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Extended School Year Services

Extended School Year Services for Children with Special Needs

In support of their right to a free, appropriate public education, students with special needs may be eligible for Extended School Year (ESY) services. Such services, which may be summer-long or periodic, seek to avoid a decline in the child’s skills during the months when school is not in session.

ESY services differ from summer school, remedial classes, or enrichment programs and not all children with special needs are eligible for them.  Eligibility is determined on an individual basis by the child’s Committee on Special Education (CSE), of which parents are key members.

In establishing eligibility, the CSE focuses on critical skills that have been identified in the child’s Individualized Education Plan (IEP), with an emphasis on avoiding regression and maintaining readiness for the following school year. Decisions are based on multiple criteria, both qualitative and quantitative.  Such services may be delivered in a variety of environments, including the home, school, or larger community.

Confusion is rife concerning ESY services, with policies differing from state to state. The Individuals with Disabilities Education Act (IDEA), however, does stipulate the following:

  • ESY services are required if the child’s CSE determines, in accordance with the child’s IEP, that such services are necessary for the child to receive a free, appropriate public education (FAPE);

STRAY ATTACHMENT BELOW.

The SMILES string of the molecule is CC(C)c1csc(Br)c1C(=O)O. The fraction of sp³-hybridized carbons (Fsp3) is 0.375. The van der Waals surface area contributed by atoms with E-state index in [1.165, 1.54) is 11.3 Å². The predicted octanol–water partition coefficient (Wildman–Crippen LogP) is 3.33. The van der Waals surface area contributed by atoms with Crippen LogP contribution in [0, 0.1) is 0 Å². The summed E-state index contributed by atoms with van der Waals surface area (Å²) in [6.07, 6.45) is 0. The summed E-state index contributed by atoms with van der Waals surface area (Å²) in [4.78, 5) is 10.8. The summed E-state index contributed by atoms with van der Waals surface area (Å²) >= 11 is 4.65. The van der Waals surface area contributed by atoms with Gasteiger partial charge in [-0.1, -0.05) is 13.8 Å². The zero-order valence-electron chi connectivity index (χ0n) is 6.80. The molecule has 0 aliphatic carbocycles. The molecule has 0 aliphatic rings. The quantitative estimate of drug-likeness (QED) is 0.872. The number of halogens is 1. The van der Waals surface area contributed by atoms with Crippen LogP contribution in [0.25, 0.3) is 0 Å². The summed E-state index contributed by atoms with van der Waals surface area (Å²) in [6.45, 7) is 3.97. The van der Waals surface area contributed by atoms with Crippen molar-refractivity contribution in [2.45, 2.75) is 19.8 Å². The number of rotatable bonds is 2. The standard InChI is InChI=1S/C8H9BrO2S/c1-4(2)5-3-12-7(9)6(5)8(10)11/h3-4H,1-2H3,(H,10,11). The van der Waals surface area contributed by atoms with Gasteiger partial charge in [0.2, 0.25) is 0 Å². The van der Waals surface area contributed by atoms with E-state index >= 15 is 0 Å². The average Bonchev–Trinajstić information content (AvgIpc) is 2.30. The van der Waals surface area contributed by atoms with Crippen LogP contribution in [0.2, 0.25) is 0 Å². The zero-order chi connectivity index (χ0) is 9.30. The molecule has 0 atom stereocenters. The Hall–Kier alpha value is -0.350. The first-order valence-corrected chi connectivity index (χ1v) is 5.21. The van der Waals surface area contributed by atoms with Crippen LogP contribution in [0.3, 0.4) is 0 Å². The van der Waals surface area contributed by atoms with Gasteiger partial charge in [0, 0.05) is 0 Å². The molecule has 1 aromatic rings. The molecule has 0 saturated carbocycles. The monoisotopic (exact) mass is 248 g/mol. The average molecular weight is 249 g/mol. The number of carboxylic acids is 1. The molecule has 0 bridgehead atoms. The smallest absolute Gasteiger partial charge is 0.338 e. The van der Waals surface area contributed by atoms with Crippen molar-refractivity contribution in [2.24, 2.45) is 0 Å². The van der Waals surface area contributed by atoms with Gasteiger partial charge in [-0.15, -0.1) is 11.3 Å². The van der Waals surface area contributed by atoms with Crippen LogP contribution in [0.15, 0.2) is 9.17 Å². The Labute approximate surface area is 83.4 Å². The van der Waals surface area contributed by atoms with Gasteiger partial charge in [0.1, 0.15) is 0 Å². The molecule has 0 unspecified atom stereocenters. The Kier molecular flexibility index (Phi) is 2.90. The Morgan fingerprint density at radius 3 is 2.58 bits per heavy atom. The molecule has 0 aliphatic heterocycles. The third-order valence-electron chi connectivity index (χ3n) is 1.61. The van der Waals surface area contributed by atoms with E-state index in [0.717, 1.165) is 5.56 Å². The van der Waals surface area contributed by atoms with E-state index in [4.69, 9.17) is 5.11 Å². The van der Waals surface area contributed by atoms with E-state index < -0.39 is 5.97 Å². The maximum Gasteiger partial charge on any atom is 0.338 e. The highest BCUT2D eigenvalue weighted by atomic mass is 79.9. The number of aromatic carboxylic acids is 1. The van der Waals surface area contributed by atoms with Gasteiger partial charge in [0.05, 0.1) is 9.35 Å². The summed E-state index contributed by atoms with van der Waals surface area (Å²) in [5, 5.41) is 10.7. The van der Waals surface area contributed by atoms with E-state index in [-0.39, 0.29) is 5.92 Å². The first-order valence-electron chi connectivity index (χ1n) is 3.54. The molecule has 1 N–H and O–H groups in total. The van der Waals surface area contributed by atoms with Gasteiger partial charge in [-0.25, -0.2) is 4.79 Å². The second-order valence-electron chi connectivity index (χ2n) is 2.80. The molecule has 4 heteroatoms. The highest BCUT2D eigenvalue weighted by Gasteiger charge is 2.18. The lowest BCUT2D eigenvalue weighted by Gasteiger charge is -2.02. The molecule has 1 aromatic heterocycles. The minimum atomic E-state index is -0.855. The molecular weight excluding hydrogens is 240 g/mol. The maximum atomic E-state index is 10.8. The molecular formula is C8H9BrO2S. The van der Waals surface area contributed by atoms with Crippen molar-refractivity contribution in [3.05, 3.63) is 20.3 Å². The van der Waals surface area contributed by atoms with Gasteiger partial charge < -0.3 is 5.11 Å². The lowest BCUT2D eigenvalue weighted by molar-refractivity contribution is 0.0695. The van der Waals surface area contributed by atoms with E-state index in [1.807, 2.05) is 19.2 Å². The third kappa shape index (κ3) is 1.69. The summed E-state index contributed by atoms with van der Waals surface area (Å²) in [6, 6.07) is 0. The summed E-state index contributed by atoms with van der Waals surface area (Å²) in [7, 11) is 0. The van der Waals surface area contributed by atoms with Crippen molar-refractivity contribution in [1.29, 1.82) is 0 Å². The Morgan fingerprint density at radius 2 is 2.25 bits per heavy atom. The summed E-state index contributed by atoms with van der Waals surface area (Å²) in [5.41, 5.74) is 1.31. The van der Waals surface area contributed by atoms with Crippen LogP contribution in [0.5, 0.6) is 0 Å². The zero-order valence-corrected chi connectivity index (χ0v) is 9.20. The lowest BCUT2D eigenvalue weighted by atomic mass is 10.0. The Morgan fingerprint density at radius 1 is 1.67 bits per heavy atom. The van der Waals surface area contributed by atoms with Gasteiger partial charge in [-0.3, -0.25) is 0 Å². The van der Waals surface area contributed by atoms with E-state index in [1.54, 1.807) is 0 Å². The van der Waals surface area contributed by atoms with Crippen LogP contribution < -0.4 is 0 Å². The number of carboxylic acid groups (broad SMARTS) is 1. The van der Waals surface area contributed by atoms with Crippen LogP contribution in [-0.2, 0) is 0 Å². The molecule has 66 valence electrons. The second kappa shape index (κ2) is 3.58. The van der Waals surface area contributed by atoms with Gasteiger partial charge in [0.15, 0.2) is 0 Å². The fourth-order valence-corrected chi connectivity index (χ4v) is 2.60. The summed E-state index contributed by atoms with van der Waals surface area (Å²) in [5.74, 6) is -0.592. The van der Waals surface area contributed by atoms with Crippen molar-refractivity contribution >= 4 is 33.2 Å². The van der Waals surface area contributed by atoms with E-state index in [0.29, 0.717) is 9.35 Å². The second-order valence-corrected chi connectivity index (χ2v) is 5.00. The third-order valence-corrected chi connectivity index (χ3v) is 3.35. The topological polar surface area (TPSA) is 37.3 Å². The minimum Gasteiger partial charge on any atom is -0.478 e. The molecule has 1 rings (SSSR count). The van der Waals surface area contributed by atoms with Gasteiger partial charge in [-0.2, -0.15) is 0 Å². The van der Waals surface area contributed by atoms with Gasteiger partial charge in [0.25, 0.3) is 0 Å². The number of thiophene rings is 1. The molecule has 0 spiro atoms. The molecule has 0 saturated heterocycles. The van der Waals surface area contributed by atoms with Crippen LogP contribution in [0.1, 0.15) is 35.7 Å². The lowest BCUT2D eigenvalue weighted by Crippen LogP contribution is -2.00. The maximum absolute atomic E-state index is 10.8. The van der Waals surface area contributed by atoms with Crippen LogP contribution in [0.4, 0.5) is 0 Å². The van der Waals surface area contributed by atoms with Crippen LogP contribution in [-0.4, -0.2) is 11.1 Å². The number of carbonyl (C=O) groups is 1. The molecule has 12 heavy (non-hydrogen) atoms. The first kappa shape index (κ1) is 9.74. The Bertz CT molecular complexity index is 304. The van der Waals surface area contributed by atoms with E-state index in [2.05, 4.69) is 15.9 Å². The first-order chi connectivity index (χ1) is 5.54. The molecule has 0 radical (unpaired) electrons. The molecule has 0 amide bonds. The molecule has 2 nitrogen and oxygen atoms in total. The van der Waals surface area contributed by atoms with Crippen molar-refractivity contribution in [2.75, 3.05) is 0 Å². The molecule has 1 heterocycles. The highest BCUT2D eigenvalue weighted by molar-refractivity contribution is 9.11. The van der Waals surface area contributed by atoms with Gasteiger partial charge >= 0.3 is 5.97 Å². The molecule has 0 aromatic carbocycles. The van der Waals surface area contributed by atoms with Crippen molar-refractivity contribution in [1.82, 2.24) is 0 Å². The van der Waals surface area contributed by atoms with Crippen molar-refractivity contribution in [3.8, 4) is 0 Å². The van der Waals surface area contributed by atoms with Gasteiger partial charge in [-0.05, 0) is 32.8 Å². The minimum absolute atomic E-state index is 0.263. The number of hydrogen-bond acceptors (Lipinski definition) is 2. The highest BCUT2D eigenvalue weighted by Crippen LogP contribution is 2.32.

• ESY services may not be limited to specific disabilities; and
  • Public agencies may not “unilaterally limit the type, amount, or duration” of such services.

Parents should thoroughly familiarize themselves with their state’s regulations and be prepared to advocate on behalf of their child.

Although policies differ throughout the country, factors which you and the rest of the IEP team may want to consider are:

  • loss of key skills during summer months,
  • window of opportunity for acquiring emerging skills,
  • rate of progress,
  • related behavioral and physical issues,
  • accessibility of other resources,
  • educational goals requiring continuous attention,
  • severity of disability.

If you believe that your child requires ESY services, do not hesitate to request a meeting with your CSE.  Be prepared and vocal at the meeting—you are your child’s best advocate. And remember that Littman Krooks has many years of experience negotiating appropriate educational services for our clients–whether at CSE meetings, impartial hearings, or through a State Complaint.